Updated: Dec 11, 2018
It’s happened to all of us. That time we’ve opened our mouth and wish we could take the words back.
Or the time we thought we had a good joke, but it hurt someone’s feelings. Or then there’s the time we thought we were helping someone, but we were actually stepping on their toes. As fallible human beings, we’re bound to make mistakes. We don’t typically mean to hurt or offend people, but sadly, it happens. Sometimes those mistakes create situations that are uncomfortable and warrant an apology. But making an apology can be downright painful sometimes! It’s not that we’re coldhearted. More likely there’s a root cause that’s preventing us from apologizing.
Common Reasons We Don’t Apologize
Lauren Bloom, in her book Art of the Apology, highlights some of the root causes that prevent us from making an apology. Pride and embarrassment are two big ones. Anger and shame can cause us to withhold an apology. Then there’s a fear of looking weak or being punished. Maybe we're not quite sure what to say. Or maybe we have the thought, “I haven’t done anything wrong." All these reasons create situations where we’re reluctant, refuse or fail to apologize. We may just find it easier to shrug the situation off, make a joke of it, hope it will go away over time or end the relationship altogether rather than apologize.
The Flip Side: Reasons to Apologize
While our feelings can make us reluctant to apologize, life is far too precious to be burdened by the guilt of our mistakes. There’s freedom and restoration in apologizing. Bloom highlights some reasons we should consider apologizing.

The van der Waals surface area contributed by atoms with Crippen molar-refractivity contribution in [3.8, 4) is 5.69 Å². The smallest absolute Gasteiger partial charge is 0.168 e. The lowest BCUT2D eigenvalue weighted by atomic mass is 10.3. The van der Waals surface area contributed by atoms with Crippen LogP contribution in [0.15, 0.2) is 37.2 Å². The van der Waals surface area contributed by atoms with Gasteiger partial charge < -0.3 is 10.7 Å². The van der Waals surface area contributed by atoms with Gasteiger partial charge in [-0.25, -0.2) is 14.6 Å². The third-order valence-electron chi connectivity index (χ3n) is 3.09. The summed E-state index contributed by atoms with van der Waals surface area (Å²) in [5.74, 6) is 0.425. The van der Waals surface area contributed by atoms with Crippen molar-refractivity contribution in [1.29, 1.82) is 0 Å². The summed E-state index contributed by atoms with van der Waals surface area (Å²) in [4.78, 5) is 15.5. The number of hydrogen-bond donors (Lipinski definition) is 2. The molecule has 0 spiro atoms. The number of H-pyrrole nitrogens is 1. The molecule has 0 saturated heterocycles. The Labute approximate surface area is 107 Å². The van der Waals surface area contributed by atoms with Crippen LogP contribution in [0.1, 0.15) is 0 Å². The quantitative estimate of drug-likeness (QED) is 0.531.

You’re genuinely sorry. The best and most straightforward reason to apologize is because you're genuinely sorry about something you’ve done and want to make it right.
Maintain good relationships. Apologies can do a world of good for all your relationships.
To salvage a relationship. If the person you hurt is important to you personally or professionally, blowing off a deserved apology is a great way to risk losing that person’s trust.
To preserve your own integrity. It takes courage and humility to apologize. But in the end, you’ll find restoration of your personal integrity.
To benefit someone else. Sometimes we need to look beyond ourselves and understand the apology may benefit the other person more than ourselves.
Six Essential Elements of an Effective Apology
Now that we’ve examined the root causes that hold us back from apologizing, and we also see the true benefits of making an apology, let’s look at what makes an effective apology. Every apology is unique because we’re all unique individuals. However, there are certain elements, Bloom points out, we may want to consider that make an apology more effective.
Say you’re sorry, sincerely! This is one element you can’t afford to skip. Anyone can see through an insincere apology.
Take responsibility. Whenever apologizing, it’s important to take responsibility for your role in the conflict.
Make amends. What will let the other person know that you are truly sorry and eager to get back on good standings?
Express appreciation. Whenever you apologize, there’s some risk that the other person may think your apologizing because you feel obligated. Expressing appreciation for the other person lets them know you truly value them.
Listen. Make sure to let the other person have their say when you deliver your apology. This isn’t always pleasant, but it is essential. It’s also fair!
Do better next time. Resolving to do better in the future can help convey how truly sorry you are and that you'll behave better in the future.
Making an apology isn’t easy! We’ve got to put that pride, anger or whatever other reason aside and understand the benefits of apologizing. Think about a couple questions. How much do I value this relationship? Are there long-term consequences of not apologizing? How long do I want to carry the burden and guilt of the situation? When we look at our situations that way, this long-term thinking helps make the decision to apologize just a little easier. Stay tuned for next month when we’ll focus specifically on apologies in the workplace.